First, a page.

After applying to internship upon internship, and subsequently getting denied from each and every one of those internships, I decided to look into Learning Enterprises. The more I read about the program, the more I realized that organization’s goals aligned with my own. Though it did not specifically have to do with my major, I knew that gaining international experience would be pivotal to my understanding of global health.
So, I took a leap of faith and applied to the program (my parents were not aware of this fact…sorry Mom & Dad!). After two rounds of interviews, I was informed that I was accepted. Fast-forward to June, I was off! I landed in Budapest, Hungary to meet the other volunteers for a quick orientation. After spreading out to our respective villages, we were abruptly on our own, attempting to figure out how to negotiate the language barrier and live with strangers. I was incredibly lucky to have an amazing host family that treated my like I was part of the family. They went above and beyond so I could more deeply understand the culture and people of the area. By the end of my time there, Dioszeg felt like home.
My summer highlights:
- Figuring out that I am not a natural teacher! Knowing what you don’t want to do can be as helpful as knowing what you do want to do
- Learning that I can build very close relationships with people that do not speak the same language as me. For example: my host mom! She did not speak a word of English but we learned to communicate in many other ways. This gives me hope in pursuing a career in global health, where, chances are, I will not be able to directly communicate with community members.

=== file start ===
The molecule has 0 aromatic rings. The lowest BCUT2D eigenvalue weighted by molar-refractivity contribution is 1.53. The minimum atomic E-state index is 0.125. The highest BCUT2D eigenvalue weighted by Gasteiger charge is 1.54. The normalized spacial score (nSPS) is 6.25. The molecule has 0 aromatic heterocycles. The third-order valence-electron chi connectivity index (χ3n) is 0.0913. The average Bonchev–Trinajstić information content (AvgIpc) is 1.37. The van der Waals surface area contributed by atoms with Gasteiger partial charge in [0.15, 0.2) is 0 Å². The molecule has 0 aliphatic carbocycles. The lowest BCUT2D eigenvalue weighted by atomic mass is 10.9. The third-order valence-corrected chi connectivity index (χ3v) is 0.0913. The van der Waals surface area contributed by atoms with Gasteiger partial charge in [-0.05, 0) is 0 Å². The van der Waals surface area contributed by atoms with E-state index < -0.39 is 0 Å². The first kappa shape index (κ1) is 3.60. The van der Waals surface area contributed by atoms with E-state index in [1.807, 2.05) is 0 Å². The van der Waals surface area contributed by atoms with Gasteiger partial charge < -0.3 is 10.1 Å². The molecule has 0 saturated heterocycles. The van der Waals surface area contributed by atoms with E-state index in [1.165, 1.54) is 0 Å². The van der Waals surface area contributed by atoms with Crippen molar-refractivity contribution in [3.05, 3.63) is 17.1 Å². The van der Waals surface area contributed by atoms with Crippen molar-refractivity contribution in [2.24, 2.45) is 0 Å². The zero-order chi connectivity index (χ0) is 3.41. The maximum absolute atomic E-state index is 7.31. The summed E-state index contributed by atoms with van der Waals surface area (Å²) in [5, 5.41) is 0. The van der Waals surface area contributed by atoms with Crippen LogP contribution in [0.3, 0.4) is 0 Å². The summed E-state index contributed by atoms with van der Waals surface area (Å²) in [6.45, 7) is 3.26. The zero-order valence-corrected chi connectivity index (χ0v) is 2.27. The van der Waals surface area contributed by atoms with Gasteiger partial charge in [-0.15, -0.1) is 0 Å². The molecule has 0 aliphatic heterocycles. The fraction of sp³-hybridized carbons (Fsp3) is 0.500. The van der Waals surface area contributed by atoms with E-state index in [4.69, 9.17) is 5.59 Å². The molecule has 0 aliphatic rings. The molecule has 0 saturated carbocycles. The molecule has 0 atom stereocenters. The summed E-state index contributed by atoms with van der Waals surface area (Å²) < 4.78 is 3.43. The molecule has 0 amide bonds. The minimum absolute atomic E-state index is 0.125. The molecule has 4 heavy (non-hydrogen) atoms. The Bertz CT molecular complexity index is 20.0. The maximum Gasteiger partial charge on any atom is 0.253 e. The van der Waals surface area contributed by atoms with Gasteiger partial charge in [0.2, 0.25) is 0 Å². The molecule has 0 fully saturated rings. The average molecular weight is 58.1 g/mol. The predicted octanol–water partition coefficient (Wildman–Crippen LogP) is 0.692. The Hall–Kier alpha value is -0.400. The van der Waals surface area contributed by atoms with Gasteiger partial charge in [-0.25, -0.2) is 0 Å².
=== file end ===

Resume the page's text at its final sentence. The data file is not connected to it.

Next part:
- Relying on myself. While abroad, I learned that I did not need to depend on anyone but myself. I realized that I am perfectly happy being alone, which is an invaluable skill in the real world. Knowing that I was capable of finding my way, building relationships, and dealing with unforeseen issues made me confident in my abilities.
- Being a role model for the girls in my classes. The year before, the village hosted a male volunteer. Because he was a guy, many of the girls in the town did not feel comfortable coming to classes. However, my host brother told me that the girls were far more invested in learning when I was teaching they were able to see themselves in my place.
Though my summer was nothing like I had pictured it, I would not have changed it for the world. It had its ups and downs, but taught me so much about Romania, Hungarian culture, and myself. It reaffirmed my love of international development and working directly with local people to develop strategies suited to unique communities.
My final advice is this: summer internships do not need to directly correlate with your major. Give yourself room to investigate other options. Not everything you do needs to be a resume builder --do something you want to do! Become a more well-rounded woman by applying the skills you have developed in your STEM endeavors to something new that will make you happy about how you spent your summer.